This week, I received a request for a stagger WeakAura string that took me by surprise. To be clear, it wasn’t surprising that I got a WeakAura request, that happens all the time. Instead, it was the total misapprehension of how stagger works that caught me unawares, and I want to write this down so that next time I get somebody like that, I can send them a quick link for them to read in their own time.
Stagger. How does it work?!?
Well, if you look at the spell description for stagger, you get the following description:
“You shrug off attacks, delaying 40% of Physical damage, instead taking it over 10 sec. Affects magical attacks at 50% effectiveness.”
Sounds simple enough, right? Well, no. If it were that simple, then this post wouldn’t need to exist, now would it? There are a few quirks in the mechanics of stagger that can’t be explained in just over 20 words like that. We’ll tackle that first sentence of the description (the second bit is just to clarify that magic an physical are not treated equally, and isn’t of great interest here), and break it down phrase by phrase, now, shall we?
First, we have “You shrug off attacks”. Stagger is an absorb effect, similar to Power Word: Shield. If you remember a few years back, you might have noticed that for a while, Brewmaster monks seemed to top every healing meter ever by an absolutely ridiculous margin. Part of this was due to how absurd the vengeance mechanic was back then, but it was also due to stagger; those healing meters would see that the game reported an absorb, and dutifully add it to the healing charts. Skada, Recount and Details! have since gotten smarter, and now filter out the absorb events from Stagger, but it is still important to know that they are an absorb effect. As an absorb, Stagger is applied after all other forms of damage reduction, and before other absorb effects. If you have a Pain Suppression effect on you from some friendly discipline priest, then as far as Stagger is concerned, the 40% of the damage that was removed by Pain Suppression never existed in the first place. On the other hand, your legendary trinket will not reduce the damage going into stagger (though it can and will absorb the damage coming out of stagger).
The next bit, “delaying 40% of Physical damage,” is fairly straightforward. Whenever you take damage, 40% of it (that number can be modified in a number of ways – more on that another time) is absorbed. Essentially, you have a permanently active damage reduction effect on you, which can reduce the damage you take by anywhere from 20% to 99%, depending on the type of damage (physical or magic) and what effects you have increasing it’s power (most notably Ironskin Brew [ISB for short]). That’s quite powerful, but of course it comes with a price.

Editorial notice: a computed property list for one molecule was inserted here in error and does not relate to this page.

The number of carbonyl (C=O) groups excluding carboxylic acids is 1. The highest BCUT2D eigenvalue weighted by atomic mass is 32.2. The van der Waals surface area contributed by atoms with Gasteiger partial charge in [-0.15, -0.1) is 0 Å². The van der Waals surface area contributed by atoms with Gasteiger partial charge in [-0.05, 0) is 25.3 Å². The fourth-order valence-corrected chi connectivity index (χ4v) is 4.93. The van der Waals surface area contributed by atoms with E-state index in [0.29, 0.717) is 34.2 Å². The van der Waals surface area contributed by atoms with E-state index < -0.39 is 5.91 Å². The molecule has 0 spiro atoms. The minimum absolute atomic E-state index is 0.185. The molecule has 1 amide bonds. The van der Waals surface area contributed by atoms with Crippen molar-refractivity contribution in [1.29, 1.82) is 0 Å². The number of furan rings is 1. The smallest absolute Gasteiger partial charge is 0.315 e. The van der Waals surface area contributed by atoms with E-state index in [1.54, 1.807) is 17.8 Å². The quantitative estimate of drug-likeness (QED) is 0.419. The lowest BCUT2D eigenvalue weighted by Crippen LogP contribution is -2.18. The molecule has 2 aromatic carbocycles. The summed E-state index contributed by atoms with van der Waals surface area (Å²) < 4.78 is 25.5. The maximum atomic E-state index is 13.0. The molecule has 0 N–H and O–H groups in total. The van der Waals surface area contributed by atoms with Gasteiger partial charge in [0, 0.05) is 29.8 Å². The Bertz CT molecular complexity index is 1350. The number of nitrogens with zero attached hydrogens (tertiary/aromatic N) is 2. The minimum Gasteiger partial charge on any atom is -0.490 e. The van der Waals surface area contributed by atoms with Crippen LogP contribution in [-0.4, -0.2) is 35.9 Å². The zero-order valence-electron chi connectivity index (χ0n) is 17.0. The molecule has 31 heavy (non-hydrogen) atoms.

The last bit of that sentence is the part that seems to cause the most confusion. “instead taking it over 10 sec.” seems simple enough, but as it happens the actual process that stagger deals damage to you is rather intricate. Below is some pseudo-code that describes how exactly the stagger DoT functions:
start totalTicks = 20 checkInterval = .5 --seconds repeat every checkInterval if (dmgHappenedSinceLastCheck) then totalTicks = 20 damagePerTick = totalStagger / totalTicks end dealDamage(damagePerTick) totalTicks = totalTicks - 1 totalStagger = totalStagger - damagePerTick if notInCombat then totalTicks = totalTicks - 1 totalStagger = totalStagger - damagePerTick end endwhen dmgHappens totalStagger = totalStagger + newStaggerfromDmg endwhen PurifyHappens --purifyAmount is whatever % is left over after purifying totalStagger = totalStagger * purifyAmount damagePerTick = damagePerTick * purifyAmount end
That’s quite a handful if you weren’t familiar with it already, so go ahead and take the time to read what exactly it’s doing. What’s important here, is that the amount of damage stagger deals to you is only ever updated when you reduce it through some effect like Purifying Brew, or when it is increased by taking damage. Otherwise, it keeps ticking away at the exact same rate for 10 seconds, every half second, until it all drains away. As it happens, this is a crucial part of why exactly stagger works so well in legion; were it to work like Ignite, it would actually be significantly weaker (but, more on that another time).
If you’ve made it this far, then hopefully this has cleared up any confusion you have on the manner in which stagger functions. Thank you for your time! Next time you see me talk about stagger on this website, I’ll be discussing the do’s and don’t’s of ISB and Purify.